There are many schools of thought on this so I’ll briefly go over them and give you what I know (feel free to add more information / correct me!)
1. Using Travelers Cheques Abroad
No one I know uses this so I can’t really speak on this, but they’re just as good as cash… which makes me think: Why not just bring cash?
I have personally never used travelers checks, so this one is a *ehh?*, grey, murky area for me.
2. Using a Credit Card Abroad
My brother who is also a big-time traveler (for work), is a fan of using the credit card for 3 main reasons:
- The points REALLY add up when you’re spending $$$ in hotels, flights, food, etc
- Convenience — You don’t need to get cash, exchange it, etc
- Security — To some extent he is right, if there is a charge that is wrong on the card, you can dispute it but…
… I am a much bigger fan of cash when I travel.
Aside from my brother and me, my entire family has had their credit card information stolen every. single. time. they travel abroad.
My mom always comes back wailing:
They had to cancel my credit card again!
Someone tried to charge a rhinestone-encrusted rhino [or some ridiculous item] at some store on my card in [insert country she just visited]!!
Not only for the fact that your credit card information can be more readily stolen abroad (thieves are wilier/smarter, especially in Europe), it costs MONEY to use your card.
The very rare times I have ever used my credit card abroad (mostly to pay for hotels), I have been charged the (highest) rates of currency exchange and then another “foreign exchange” service fee on top of it all.
It kind of annoys me.
3. Using Cash Abroad
This is considered the least secure of all three, but it’s my preferred form of paying for anything.
I also like it because it forces me to set a budget ahead of time, and if I run out of cash, too bad. I run out of cash.
Here are some ways I make this work:
I PREFER USD WHEN I TRAVEL
I tend to bring U.S. dollars when I travel because they are the #1 most accepted currency in the world. They will take USD, ANYWHERE.
Canadian dollars are not that bad and neither are euros or pounds, but USD seems to be the most easily recognized and used among travelers.
I EXCHANGE THE MONEY IN THE COUNTRY I AM TRAVELING IN
I don’t exchange my money before I travel except for a small amount like $20 or so, so that when I arrive in the country I am able to at least take the subway / train to get to the hotel and to the main parts of the city before I hunt down a currency exchange booth.
I do this for 3 main reasons:
1. Sometimes it’s a pain in the ass because banks have to order in the currency (e.g. RMB or Chinese yuan)
I remember when we traveled to China, only because we were unsure if we would be able to find a currency exchange booth as easily as in other countries (e.g. anywhere in Europe), we exchanged money ahead of time, knowing we’d be in the country for at least a month.
The bank took 3 weeks to order in the RMB because they simply don’t stock it.
Our actual stack of money we exchanged when we went to China
2. I feel like it is not the best exchange rate because you’re exchanging money in a country that doesn’t use it
I am of the logic that if you want to buy pounds, the best place to buy it would be in the country that actually uses it no?
Otherwise, buying pounds here in Canada would mean they have to order it in ($$), and then charge you the currency exchange rate ($$). I feel like there are a little too many fees in between.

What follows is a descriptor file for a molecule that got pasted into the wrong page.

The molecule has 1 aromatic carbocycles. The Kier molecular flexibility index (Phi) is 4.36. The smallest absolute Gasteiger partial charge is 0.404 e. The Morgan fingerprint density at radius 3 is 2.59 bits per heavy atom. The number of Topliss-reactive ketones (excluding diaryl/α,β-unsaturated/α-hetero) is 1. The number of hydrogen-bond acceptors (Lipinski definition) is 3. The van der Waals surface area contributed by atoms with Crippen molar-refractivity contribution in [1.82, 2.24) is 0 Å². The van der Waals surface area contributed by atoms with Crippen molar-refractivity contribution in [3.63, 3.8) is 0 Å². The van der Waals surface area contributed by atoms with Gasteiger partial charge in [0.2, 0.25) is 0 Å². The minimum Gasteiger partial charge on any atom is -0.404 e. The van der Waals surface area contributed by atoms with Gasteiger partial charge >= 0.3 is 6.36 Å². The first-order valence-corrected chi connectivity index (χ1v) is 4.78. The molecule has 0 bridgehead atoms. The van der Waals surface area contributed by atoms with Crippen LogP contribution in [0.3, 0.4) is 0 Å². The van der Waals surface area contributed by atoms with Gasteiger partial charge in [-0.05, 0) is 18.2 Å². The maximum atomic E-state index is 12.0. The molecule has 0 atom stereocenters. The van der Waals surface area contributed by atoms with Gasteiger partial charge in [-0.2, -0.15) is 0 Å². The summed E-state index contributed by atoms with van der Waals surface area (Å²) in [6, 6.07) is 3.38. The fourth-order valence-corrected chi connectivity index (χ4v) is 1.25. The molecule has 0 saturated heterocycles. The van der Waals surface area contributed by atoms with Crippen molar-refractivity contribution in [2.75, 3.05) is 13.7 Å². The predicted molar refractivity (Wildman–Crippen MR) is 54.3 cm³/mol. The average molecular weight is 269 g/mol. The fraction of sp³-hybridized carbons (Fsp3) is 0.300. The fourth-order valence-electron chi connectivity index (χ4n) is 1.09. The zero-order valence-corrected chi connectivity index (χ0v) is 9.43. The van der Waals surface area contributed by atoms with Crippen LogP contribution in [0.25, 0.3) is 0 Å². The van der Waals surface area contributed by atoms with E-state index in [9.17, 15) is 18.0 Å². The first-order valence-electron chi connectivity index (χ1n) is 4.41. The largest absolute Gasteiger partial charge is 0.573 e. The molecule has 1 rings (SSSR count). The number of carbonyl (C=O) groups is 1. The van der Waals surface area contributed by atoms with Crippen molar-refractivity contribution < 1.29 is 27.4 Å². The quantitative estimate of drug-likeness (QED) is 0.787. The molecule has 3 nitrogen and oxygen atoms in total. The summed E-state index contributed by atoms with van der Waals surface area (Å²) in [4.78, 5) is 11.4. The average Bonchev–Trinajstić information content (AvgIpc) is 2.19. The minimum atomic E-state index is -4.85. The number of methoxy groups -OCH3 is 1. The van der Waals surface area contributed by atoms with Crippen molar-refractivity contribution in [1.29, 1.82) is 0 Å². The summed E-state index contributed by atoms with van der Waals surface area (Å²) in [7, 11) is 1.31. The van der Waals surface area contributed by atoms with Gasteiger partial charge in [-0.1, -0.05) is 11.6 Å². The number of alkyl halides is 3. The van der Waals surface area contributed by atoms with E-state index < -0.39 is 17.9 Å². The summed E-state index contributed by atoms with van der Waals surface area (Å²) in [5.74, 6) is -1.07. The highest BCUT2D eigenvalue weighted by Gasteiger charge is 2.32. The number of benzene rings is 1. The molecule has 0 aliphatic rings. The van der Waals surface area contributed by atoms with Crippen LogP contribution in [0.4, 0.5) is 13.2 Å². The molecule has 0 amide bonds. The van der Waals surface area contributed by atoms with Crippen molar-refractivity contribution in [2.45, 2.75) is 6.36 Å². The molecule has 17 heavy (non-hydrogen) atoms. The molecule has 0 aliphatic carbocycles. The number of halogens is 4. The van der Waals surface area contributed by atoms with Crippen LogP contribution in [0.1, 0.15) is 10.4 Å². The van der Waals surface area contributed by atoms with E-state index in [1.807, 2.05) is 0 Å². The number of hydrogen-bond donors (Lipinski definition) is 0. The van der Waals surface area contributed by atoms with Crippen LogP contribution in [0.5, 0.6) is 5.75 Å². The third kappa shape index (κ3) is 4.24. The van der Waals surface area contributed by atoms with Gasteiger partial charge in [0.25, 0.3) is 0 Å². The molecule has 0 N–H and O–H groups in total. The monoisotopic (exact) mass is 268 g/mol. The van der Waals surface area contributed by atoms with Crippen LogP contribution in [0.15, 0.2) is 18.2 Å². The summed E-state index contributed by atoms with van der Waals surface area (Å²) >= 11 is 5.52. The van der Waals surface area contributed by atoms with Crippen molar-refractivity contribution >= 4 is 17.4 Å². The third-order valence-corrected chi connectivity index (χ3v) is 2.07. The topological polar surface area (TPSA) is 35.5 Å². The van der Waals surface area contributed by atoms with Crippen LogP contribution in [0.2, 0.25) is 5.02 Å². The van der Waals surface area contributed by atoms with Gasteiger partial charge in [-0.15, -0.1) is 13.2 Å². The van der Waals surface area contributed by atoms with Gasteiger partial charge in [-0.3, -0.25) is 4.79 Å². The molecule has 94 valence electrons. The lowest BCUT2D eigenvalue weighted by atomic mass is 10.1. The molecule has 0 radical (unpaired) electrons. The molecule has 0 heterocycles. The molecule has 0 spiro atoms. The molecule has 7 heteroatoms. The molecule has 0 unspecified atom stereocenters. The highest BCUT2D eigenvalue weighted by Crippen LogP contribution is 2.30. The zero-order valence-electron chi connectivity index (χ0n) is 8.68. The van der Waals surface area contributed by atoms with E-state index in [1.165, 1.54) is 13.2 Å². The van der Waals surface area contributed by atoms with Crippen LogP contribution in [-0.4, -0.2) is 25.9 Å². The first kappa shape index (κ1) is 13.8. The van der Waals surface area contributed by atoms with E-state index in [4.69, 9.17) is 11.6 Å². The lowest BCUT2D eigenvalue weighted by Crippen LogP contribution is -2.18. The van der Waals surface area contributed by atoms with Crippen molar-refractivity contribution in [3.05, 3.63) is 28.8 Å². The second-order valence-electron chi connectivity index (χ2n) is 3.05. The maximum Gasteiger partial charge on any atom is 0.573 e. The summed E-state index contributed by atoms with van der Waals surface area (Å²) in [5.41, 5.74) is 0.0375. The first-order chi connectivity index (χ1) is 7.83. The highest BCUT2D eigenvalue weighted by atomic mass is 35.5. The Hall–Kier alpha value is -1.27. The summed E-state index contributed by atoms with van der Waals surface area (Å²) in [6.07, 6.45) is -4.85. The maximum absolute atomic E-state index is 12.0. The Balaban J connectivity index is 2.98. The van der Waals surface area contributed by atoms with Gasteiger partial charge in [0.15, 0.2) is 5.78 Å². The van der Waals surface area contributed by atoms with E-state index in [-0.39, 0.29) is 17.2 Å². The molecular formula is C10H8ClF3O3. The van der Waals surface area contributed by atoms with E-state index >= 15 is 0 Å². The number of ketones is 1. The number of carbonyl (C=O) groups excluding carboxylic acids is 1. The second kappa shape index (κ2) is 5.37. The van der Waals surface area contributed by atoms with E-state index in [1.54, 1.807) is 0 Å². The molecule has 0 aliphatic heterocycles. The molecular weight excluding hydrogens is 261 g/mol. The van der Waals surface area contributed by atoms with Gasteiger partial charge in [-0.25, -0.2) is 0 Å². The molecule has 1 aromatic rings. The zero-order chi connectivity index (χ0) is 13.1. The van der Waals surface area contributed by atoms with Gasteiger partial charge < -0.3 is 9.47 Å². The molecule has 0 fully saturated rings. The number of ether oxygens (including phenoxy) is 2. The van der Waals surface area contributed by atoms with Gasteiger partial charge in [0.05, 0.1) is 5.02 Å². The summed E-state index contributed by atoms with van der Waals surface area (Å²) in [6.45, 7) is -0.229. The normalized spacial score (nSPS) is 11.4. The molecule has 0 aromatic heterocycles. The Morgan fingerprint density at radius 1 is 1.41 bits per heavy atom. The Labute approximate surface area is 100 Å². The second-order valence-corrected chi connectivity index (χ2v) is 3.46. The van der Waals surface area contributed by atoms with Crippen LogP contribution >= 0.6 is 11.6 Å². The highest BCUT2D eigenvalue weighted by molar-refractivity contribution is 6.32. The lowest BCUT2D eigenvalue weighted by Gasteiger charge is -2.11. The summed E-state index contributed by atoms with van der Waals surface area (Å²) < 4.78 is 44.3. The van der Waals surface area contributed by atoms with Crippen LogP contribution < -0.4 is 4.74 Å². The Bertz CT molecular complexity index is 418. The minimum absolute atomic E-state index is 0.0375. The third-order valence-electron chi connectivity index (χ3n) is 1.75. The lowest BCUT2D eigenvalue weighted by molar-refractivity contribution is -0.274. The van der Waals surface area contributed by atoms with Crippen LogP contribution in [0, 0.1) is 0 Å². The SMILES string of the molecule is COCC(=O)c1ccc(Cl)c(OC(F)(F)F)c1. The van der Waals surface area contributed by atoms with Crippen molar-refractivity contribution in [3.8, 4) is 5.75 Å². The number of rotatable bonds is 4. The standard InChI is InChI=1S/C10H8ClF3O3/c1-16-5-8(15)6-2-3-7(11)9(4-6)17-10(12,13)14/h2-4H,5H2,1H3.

Of course you could say the same thing about my exchanging CAD into USD before traveling, but I know that if the exchange rate of CAD to USD is lousy, I just bring CAD.
Otherwise, if I exchange USD it is never a loss or a problem for me because I can always re-deposit it back into my bank account and buy USD investments.
3. I exchange only as much as I need, whereas if I exchanged a lot beforehand, I’m locked into spending it all
If I exchange a certain number of euros, I am locked into using them.
Sure, I can use them on my trip back the next time but I’d rather not keep foreign currency in cash when it could be in CAD or USD, sitting in my bank account and invested in index funds or something.
I only exchange as much as I think I need, so if I see something I like, I do the conversion of USD to Euros (as an example), and only exchange the amount I need to spend each time.
I BRING MY CREDIT CARD AS A BACKUP BUT NEVER USE IT
I like to try and prepay my hotels and flights ahead of time so that I do not have to deal with having to ever bring out my credit card except to pick up train tickets to travel and prove that I am the cardholder.
Other than for the rare times my credit card makes an appearance, I keep my credit card in an RFID sleeve like this one.
I KEEP A USD CHEQUING ACCOUNT
It also helps that I have a U.S. dollar chequing account as well, so all I need to do is convert Canadian dollars in my bank account into U.S. dollars, and withdraw it from my bank.
I use TD Canada Trust for this, and have the basic USD account that is free but only allows 5 transactions a month and does not give the best rate that they have.
For that you need to sign up for their fancier USD account and pay a fee each month or keep a certain amount of money in there.
Neither of which appeals to me.
I KEEP THE BULK OF THE MONEY HIDDEN AWAY IN MY PURSE
I only keep maybe about $100 worth of money in my main wallet, and the rest is bundled securely and out of anyone’s casual eye.
DO NOT make the mistake of bringing $1000 and then putting all of the bills in one spot where everyone can see it when you pull out your wallet. You’re just asking to be robbed.
Put a hundred or two in your main wallet, and keep the rest in the safe at the hotel (if you have one), or hidden very securely in your purse where it is not easily seen.
That’s about it. I travel with cash, and I have never had my credit card information stolen. *knocks on wood*